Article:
With temperatures set to remain high there are a number of practical pointers for vulnerable groups such as older people, young children and those with long term health conditions to help them stay safe.
This week the temperature is expected to rise further to potentially make it the hottest period of this summer so far. Although most of us welcome the summer sun, high temperatures can be harmful to your health. Try to avoid spending extended periods in the sun this week. Also, be aware that vulnerable people are at increased risk of health issues. See our advice here:
Tips for coping in hot weather
- Shut windows and pull down the shades when it is hotter outside. You can open the windows for ventilation when it is cooler.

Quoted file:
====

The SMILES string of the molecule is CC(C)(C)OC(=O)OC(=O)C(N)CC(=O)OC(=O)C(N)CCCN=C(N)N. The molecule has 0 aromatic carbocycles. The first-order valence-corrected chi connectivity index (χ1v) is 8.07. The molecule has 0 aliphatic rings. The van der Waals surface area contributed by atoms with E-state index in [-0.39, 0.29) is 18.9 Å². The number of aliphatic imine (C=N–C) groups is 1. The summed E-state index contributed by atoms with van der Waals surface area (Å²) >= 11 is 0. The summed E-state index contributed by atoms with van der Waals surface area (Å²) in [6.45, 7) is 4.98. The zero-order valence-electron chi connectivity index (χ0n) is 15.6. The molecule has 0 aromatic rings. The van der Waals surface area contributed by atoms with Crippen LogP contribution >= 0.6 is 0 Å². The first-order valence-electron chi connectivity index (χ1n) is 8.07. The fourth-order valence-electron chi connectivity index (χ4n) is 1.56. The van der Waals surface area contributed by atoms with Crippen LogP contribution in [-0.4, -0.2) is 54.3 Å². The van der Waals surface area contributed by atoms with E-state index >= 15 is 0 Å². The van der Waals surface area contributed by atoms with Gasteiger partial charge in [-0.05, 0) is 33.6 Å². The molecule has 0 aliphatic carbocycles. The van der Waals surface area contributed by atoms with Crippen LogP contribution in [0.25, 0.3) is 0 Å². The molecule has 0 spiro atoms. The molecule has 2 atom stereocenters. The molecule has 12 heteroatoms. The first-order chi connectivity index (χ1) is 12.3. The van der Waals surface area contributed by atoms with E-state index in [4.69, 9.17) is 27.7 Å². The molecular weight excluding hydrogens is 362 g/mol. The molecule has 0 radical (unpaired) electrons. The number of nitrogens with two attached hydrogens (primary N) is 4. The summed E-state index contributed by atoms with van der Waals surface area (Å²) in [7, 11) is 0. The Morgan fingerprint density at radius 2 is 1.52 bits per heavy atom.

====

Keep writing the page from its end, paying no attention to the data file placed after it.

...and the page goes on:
- Avoid the heat: stay out of the sun and don't go out between 11am and 3pm (the hottest part of the day) if you're vulnerable to the effects of heat.
- Keep rooms cool by using shades or reflective material outside the windows. If this isn't possible, use light-colored curtains and keep them closed (metallic blinds and dark curtains can make the room hotter).
- Have cool baths or showers, and splash yourself with cool water.
- Drink cold drinks regularly, such as water and diluted fruit juice. Avoid excess alcohol, caffeine (tea, coffee and cola) or drinks high in sugar.
- Listen to alerts on the radio, TV and social media about keeping cool.
- Plan ahead to make sure you have enough supplies, such as food, water and any medications you need.
- Identify the coolest room in the house so you know where to go to keep cool.
- Wear loose, cool clothing, and a hat and sunglasses if you go outdoors.
- Check up on friends, relatives and neighbours who may be less able to look after themselves.
If you have concerns about an uncomfortably hot house that is affecting your health or someone else’s, get medical advice.